The rise of electric cars… and consequences on oil price
It’s all about the batteries!
Plug-in cars make up just one-tenth of 1 percent of the global car market today. They’re a rarity on the streets of most countries and still cost significantly more than similar gasoline burners.
Last year EV sales grew by about 60 percent worldwide but, in the next few years, Tesla, Chevy, and Nissan plan to start selling long-range electric cars in the $30,000 range.
Considering a continued 60 percent growth, Bloomberg New Energy Finance (BNEF) found that electric vehicles could displace oil demand of 2 million barrels a day as early as 2023, creating a glut of oil equivalent to what triggered the 2014 oil crisis.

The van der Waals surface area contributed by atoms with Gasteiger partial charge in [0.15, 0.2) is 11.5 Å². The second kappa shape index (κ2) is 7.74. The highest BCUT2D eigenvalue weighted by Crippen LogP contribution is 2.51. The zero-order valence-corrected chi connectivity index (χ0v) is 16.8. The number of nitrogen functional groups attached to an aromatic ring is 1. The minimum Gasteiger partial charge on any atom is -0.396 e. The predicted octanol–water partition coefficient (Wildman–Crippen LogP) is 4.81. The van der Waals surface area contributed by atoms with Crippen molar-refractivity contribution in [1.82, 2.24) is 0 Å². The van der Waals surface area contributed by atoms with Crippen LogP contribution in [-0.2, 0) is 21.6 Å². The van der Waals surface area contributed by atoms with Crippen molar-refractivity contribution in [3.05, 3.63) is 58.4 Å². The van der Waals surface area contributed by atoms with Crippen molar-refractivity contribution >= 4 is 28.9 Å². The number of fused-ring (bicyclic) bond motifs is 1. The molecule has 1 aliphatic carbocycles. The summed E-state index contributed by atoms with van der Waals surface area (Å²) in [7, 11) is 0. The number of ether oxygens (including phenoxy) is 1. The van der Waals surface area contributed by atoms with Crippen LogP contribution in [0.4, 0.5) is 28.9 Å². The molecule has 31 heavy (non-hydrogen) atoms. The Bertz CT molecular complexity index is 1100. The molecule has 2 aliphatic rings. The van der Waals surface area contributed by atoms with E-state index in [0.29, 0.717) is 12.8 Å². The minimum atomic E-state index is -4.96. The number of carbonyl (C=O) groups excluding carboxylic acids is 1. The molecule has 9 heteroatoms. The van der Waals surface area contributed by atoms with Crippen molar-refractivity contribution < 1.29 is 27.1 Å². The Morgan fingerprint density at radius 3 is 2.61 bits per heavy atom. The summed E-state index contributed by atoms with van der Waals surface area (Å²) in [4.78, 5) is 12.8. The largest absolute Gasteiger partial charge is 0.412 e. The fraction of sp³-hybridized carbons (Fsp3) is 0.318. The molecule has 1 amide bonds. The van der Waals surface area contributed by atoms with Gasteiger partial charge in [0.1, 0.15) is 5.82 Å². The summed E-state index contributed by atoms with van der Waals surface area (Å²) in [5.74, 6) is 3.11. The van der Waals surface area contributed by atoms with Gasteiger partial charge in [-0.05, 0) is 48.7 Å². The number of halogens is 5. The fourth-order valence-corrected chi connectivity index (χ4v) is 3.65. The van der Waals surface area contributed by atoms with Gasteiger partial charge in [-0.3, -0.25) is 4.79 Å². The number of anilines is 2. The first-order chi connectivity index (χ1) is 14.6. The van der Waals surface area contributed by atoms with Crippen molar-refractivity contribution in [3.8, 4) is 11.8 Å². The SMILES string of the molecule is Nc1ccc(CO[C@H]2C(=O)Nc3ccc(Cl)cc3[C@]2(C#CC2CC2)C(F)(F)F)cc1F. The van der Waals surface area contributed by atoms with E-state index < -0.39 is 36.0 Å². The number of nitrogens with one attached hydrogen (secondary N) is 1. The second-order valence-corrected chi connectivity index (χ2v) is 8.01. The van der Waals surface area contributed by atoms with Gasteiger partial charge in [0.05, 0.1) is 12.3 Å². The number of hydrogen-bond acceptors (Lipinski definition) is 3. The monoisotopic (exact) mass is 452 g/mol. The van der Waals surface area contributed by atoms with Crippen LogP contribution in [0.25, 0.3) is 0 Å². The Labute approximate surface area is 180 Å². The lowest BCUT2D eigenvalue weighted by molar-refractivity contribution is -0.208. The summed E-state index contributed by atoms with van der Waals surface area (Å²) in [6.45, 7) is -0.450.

For EVs to achieve widespread adoption, one of four things must happen:
- Governments must offer incentives to lower the costs.
- Manufacturers must accept extremely low profit margins.
- Customers must be willing to pay more to drive electric.
- The cost of batteries must come down.
The first three things are happening now in the early-adopter days of electric vehicles, but they can’t be sustained. Fortunately, the cost of batteries which accounts for a third of the cost of building an electric car is headed in the right direction.
The good news is electricity is getting cleaner. Since 2013, the world has been adding more electricity-generating capacity from wind and solar than from coal, natural gas, and oil combined. Electric cars will reduce the cost of battery storage and help store intermittent sun and wind power. In the move toward a cleaner grid, electric vehicles and renewable power create a mutually beneficial circle of demand.
Excerpts and image from Bloomberg Business, Here’s How Electric Cars Will Cause the Next Oil Crisis, Tom Randall, 25.Feb.2016